Will Cameron keep the Blair wheels turning?

Will Cameron keep the Blair wheels turning?

    Is supporting the Government the right opposition strategy?

With yesterday’s 2-1 lead in the YouGov poll of Tory members and this morning’s endorsements from William Hague and Liam Fox we now regard David Cameron’s victory in the Tory leadership race as a forgone conclusion. Given that a significant proportion of the members have already voted only tragic events, surely, can stop him from doing it. Those punters, like me, who ignored the Times’s coverage of Wednesday’s Populus poll have done very nicely.

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Commentators are already starting to speculate about how the political environment will change with a new Leader of the Opposition and the first big test will be the Education Bill with the creation of trust schools. This could attract a rebellion as big as the one on the 90-day detention plan – only Cameron will state on the BBC’s “Politics Show” today that the Tories will back the Government.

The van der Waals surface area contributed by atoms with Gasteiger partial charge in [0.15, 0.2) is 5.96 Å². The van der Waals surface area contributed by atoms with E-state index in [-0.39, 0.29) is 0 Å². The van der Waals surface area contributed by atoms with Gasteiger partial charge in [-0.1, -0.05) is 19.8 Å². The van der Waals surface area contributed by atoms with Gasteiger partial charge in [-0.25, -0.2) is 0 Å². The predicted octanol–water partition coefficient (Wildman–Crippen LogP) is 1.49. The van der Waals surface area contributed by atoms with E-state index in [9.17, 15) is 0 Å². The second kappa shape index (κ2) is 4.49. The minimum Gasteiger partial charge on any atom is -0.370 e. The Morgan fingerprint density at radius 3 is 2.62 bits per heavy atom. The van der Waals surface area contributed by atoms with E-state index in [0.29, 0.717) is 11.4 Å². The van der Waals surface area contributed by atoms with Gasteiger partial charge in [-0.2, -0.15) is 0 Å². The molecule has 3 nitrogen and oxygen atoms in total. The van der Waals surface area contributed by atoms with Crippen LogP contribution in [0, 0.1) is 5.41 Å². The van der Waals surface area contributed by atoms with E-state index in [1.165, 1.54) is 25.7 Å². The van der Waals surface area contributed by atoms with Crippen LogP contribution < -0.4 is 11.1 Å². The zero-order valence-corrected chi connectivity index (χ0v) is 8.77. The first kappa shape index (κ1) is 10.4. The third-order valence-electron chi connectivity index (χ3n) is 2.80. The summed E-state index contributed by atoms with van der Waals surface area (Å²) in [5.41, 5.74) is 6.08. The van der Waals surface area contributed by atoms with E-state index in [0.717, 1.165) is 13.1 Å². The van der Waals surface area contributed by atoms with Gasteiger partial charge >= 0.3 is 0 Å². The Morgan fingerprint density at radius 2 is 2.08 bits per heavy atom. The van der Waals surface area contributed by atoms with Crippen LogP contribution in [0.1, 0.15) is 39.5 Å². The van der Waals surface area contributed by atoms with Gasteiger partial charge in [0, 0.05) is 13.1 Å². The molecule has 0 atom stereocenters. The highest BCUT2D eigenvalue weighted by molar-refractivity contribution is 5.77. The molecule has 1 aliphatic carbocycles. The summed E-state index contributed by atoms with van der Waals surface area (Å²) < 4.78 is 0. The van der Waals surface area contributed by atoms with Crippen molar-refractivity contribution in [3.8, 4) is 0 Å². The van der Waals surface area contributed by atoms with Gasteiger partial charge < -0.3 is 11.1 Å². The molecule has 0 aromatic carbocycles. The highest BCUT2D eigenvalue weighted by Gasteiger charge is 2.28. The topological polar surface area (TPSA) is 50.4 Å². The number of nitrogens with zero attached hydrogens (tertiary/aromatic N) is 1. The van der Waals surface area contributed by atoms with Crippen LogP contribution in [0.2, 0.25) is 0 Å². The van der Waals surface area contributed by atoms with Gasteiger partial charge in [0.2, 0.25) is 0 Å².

According to the Independent “when asked whether he might be tempted to join Labour rebels to bring Blair down, he says: “We’ve got to resist that temptation because we’ve got to show that we are in this for the public good and in it for the long term.” As John Rentoul observes “Cameron has adopted the opposite approach to the opportunism of John Smith, the supposedly pro-European Leader of the Opposition who brought Major to crisis over Maastricht.”

This is a very different form of opposition and it will be fascinating to see if the strategy of detaching Blair from the Labour rebels works. A danger for Cameron is that by supporting Blair he could be helping to keep him at Number 10 longer.

    Surely it will be better for the new Tory leader if there is an early handover to Gordon Brown so the “honeymoon effect” will be over by the next General Election.

And will Cameron carry his own party as his new approach is seen to keep Blair in longer?

Mike Smithson

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